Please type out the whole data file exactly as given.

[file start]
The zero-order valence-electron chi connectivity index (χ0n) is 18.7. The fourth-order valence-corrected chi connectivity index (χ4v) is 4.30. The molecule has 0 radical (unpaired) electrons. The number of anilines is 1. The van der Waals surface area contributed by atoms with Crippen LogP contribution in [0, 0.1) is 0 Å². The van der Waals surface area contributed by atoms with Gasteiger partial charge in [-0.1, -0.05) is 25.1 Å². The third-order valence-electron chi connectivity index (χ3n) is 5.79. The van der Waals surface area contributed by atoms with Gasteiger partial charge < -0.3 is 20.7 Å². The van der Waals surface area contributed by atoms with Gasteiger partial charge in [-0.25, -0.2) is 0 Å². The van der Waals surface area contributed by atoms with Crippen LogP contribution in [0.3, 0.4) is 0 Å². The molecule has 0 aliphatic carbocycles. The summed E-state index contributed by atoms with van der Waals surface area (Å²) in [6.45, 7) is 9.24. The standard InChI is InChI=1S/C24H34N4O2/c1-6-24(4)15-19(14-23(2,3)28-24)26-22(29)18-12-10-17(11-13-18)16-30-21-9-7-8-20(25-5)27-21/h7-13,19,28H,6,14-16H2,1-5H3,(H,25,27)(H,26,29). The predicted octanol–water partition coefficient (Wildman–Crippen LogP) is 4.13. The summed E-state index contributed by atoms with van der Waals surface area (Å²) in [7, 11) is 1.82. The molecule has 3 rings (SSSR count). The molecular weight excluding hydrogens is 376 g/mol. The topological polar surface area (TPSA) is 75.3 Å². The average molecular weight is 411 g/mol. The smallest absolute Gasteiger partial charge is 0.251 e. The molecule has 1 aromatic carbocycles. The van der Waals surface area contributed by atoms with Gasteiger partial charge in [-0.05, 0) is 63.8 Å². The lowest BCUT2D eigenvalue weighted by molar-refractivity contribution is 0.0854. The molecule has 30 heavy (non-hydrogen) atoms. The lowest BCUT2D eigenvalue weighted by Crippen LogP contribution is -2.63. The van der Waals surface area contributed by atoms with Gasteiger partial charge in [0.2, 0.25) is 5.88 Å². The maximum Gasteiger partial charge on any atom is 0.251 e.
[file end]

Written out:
The zero-order valence-electron chi connectivity index (χ0n) is 18.7. The fourth-order valence-corrected chi connectivity index (χ4v) is 4.30. The molecule has 0 radical (unpaired) electrons. The number of anilines is 1. The van der Waals surface area contributed by atoms with Crippen LogP contribution in [0, 0.1) is 0 Å². The van der Waals surface area contributed by atoms with Gasteiger partial charge in [-0.1, -0.05) is 25.1 Å². The third-order valence-electron chi connectivity index (χ3n) is 5.79. The van der Waals surface area contributed by atoms with Gasteiger partial charge < -0.3 is 20.7 Å². The van der Waals surface area contributed by atoms with Gasteiger partial charge in [-0.25, -0.2) is 0 Å². The van der Waals surface area contributed by atoms with Crippen LogP contribution in [0.3, 0.4) is 0 Å². The molecule has 0 aliphatic carbocycles. The summed E-state index contributed by atoms with van der Waals surface area (Å²) in [6.45, 7) is 9.24. The standard InChI is InChI=1S/C24H34N4O2/c1-6-24(4)15-19(14-23(2,3)28-24)26-22(29)18-12-10-17(11-13-18)16-30-21-9-7-8-20(25-5)27-21/h7-13,19,28H,6,14-16H2,1-5H3,(H,25,27)(H,26,29). The predicted octanol–water partition coefficient (Wildman–Crippen LogP) is 4.13. The summed E-state index contributed by atoms with van der Waals surface area (Å²) in [7, 11) is 1.82. The molecule has 3 rings (SSSR count). The molecular weight excluding hydrogens is 376 g/mol. The topological polar surface area (TPSA) is 75.3 Å². The average molecular weight is 411 g/mol. The smallest absolute Gasteiger partial charge is 0.251 e. The molecule has 1 aromatic carbocycles. The van der Waals surface area contributed by atoms with Gasteiger partial charge in [-0.05, 0) is 63.8 Å². The lowest BCUT2D eigenvalue weighted by molar-refractivity contribution is 0.0854. The molecule has 30 heavy (non-hydrogen) atoms. The lowest BCUT2D eigenvalue weighted by Crippen LogP contribution is -2.63. The van der Waals surface area contributed by atoms with Gasteiger partial charge in [0.2, 0.25) is 5.88 Å². The maximum Gasteiger partial charge on any atom is 0.251 e.